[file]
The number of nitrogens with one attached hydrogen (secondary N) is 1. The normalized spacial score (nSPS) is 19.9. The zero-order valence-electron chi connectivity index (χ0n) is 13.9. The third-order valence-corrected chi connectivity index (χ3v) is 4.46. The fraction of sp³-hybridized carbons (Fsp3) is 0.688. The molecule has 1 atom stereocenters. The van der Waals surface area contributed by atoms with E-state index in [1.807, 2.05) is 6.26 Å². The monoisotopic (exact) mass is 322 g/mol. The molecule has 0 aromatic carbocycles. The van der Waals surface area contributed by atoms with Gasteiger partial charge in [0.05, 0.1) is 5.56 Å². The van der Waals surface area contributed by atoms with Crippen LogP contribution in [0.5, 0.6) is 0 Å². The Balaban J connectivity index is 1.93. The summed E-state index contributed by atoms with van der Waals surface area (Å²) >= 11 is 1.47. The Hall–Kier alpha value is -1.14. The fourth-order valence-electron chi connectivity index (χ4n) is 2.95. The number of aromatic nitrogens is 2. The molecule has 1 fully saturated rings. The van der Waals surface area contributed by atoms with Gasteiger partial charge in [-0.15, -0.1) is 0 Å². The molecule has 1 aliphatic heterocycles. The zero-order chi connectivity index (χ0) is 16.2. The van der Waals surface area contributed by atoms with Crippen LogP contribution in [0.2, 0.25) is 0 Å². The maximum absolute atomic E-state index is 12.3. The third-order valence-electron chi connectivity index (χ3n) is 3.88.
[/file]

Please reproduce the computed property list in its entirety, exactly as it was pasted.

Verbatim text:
The number of nitrogens with one attached hydrogen (secondary N) is 1. The normalized spacial score (nSPS) is 19.9. The zero-order valence-electron chi connectivity index (χ0n) is 13.9. The third-order valence-corrected chi connectivity index (χ3v) is 4.46. The fraction of sp³-hybridized carbons (Fsp3) is 0.688. The molecule has 1 atom stereocenters. The van der Waals surface area contributed by atoms with E-state index in [1.807, 2.05) is 6.26 Å². The monoisotopic (exact) mass is 322 g/mol. The molecule has 0 aromatic carbocycles. The van der Waals surface area contributed by atoms with Gasteiger partial charge in [0.05, 0.1) is 5.56 Å². The van der Waals surface area contributed by atoms with Crippen LogP contribution in [0.5, 0.6) is 0 Å². The Balaban J connectivity index is 1.93. The summed E-state index contributed by atoms with van der Waals surface area (Å²) >= 11 is 1.47. The Hall–Kier alpha value is -1.14. The fourth-order valence-electron chi connectivity index (χ4n) is 2.95. The number of aromatic nitrogens is 2. The molecule has 1 fully saturated rings. The van der Waals surface area contributed by atoms with Gasteiger partial charge in [-0.15, -0.1) is 0 Å². The molecule has 1 aliphatic heterocycles. The zero-order chi connectivity index (χ0) is 16.2. The van der Waals surface area contributed by atoms with Crippen LogP contribution in [0.2, 0.25) is 0 Å². The maximum absolute atomic E-state index is 12.3. The third-order valence-electron chi connectivity index (χ3n) is 3.88.